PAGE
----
year = "2006",
month = "10",
day = "1",
doi = "10.2105/AJPH.2005.072736",
language = "English (US)",
volume = "96",
pages = "1785--1793",
journal = "American Journal of Public Health",
issn = "0090-0036",
publisher = "American Public Health Association Inc.",
number = "10",

}

Detection of co-occuring mental illness among adult patients in the New Jersey substance abuse treatment system. / Hu, Hsou Mei; Kline, Anna; Huang, Frederick Y.; Ziedonis, Douglas M.

In: American journal of public health, Vol. 96, No. 10, 01.10.2006, p. 1785-1793.

Research output: Contribution to journalArticle

TY - JOUR

T1 - Detection of co-occuring mental illness among adult patients in the New Jersey substance abuse treatment system

AU - Hu, Hsou Mei

AU - Kline, Anna

AU - Huang, Frederick Y.

AU - Ziedonis, Douglas M.

PY - 2006/10/1

Y1 - 2006/10/1

N2 - Objectives. We assessed the detection of mental illness in an adult population of substance abuse patients and the rate of referral for mental health treatment. Methods. We obtained combined administrative records from 1994 to 1997 provided by the New Jersey substance abuse and mental health systems and estimated detection and referral rates of patients with co-occurring disorders (n = 47 379). Mental illness was considered detected if a diagnosis was in the record and considered undetected if a diagnosis was not in the record but the patient was seen in both treatment systems within the same 12-month period. Predictors of detection and referral were identified. Results. The detection rate of co-occurring mental illness was 21.9% (n = 10 364); 57.9% (n = 6001) of these individuals were referred for mental health treatment. Methadone maintenance clinics had the lowest detection rate but the highest referral rate. Male, Hispanic, and African American patients, as well as those who used heroin or were in the criminal justice system, had a higher risk of mental illness not being detected. Once detected, African American patients, heroin users, and patients in the criminal justice system were less likely to be referred for treatment. Conclusions. There is a need to improve the detection of mental illness among substance abuse patients and to provide integrated treatment.

AB - Objectives. We assessed the detection of mental illness in an adult population of substance abuse patients and the rate of referral for mental health treatment. Methods. We obtained combined administrative records from 1994 to 1997 provided by the New Jersey substance abuse and mental health systems and estimated detection and referral rates of patients with co-occurring disorders (n = 47 379). Mental illness was considered detected if a diagnosis was in the record and considered undetected if a diagnosis was not in the record but the patient was seen in both treatment systems within the same 12-month period. Predictors of detection and referral were identified. Results. The detection rate of co-occurring mental illness was 21.9% (n = 10 364); 57.9% (n = 6001) of these individuals were referred for mental health treatment. Methadone maintenance clinics had the lowest detection rate but the highest referral rate. Male, Hispanic, and African American patients, as well as those who used heroin or were in the criminal justice system, had a higher risk of mental illness not being detected. Once detected, African American patients, heroin users, and patients in the criminal justice system were less likely to be referred for treatment. Conclusions. There is a need to improve the detection of mental illness among substance abuse patients and to provide integrated treatment.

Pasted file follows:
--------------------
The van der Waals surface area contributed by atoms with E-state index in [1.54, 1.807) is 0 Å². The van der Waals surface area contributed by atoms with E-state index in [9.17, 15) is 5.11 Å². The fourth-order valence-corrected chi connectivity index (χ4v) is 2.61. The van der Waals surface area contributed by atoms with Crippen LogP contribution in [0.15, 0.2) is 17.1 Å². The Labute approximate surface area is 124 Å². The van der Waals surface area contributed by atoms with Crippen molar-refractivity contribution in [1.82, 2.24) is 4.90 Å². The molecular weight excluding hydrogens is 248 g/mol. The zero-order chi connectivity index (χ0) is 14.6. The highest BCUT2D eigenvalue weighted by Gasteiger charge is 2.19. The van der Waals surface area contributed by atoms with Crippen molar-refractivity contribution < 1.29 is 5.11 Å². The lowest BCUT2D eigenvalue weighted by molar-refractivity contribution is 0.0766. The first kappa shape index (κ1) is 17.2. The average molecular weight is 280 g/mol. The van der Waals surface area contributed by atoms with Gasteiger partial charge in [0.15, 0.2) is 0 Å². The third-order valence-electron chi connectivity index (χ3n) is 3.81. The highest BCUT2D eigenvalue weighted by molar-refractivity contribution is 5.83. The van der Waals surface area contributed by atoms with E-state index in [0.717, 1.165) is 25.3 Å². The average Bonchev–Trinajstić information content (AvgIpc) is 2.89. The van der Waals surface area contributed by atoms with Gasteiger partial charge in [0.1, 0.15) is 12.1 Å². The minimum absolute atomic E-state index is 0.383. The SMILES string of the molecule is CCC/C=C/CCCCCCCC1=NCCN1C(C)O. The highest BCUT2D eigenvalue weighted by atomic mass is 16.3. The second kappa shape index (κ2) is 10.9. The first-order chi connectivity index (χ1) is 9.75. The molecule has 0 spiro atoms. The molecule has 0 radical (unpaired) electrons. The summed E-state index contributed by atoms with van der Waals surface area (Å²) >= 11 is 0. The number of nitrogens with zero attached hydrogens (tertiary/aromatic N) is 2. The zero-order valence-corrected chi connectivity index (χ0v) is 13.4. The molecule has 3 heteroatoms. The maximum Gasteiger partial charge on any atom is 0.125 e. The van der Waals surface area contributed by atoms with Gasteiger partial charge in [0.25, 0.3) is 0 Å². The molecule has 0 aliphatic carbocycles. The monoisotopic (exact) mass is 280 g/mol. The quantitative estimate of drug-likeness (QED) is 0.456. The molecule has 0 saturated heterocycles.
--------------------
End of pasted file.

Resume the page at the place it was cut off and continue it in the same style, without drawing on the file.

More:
UR - http://www.scopus.com/inward/record.url?scp=33749328797&partnerID=8YFLogxK

UR - http://www.scopus.com/inward/citedby.url?scp=33749328797&partnerID=8YFLogxK

U2 - 10.2105/AJPH.2005.072736

DO - 10.2105/AJPH.2005.072736

M3 - Article

C2 - 17008574

AN - SCOPUS:33749328797

VL - 96

SP - 1785

EP - 1793

JO - American Journal of Public Health

JF - American Journal of Public Health

SN - 0090-0036

IS - 10

ER -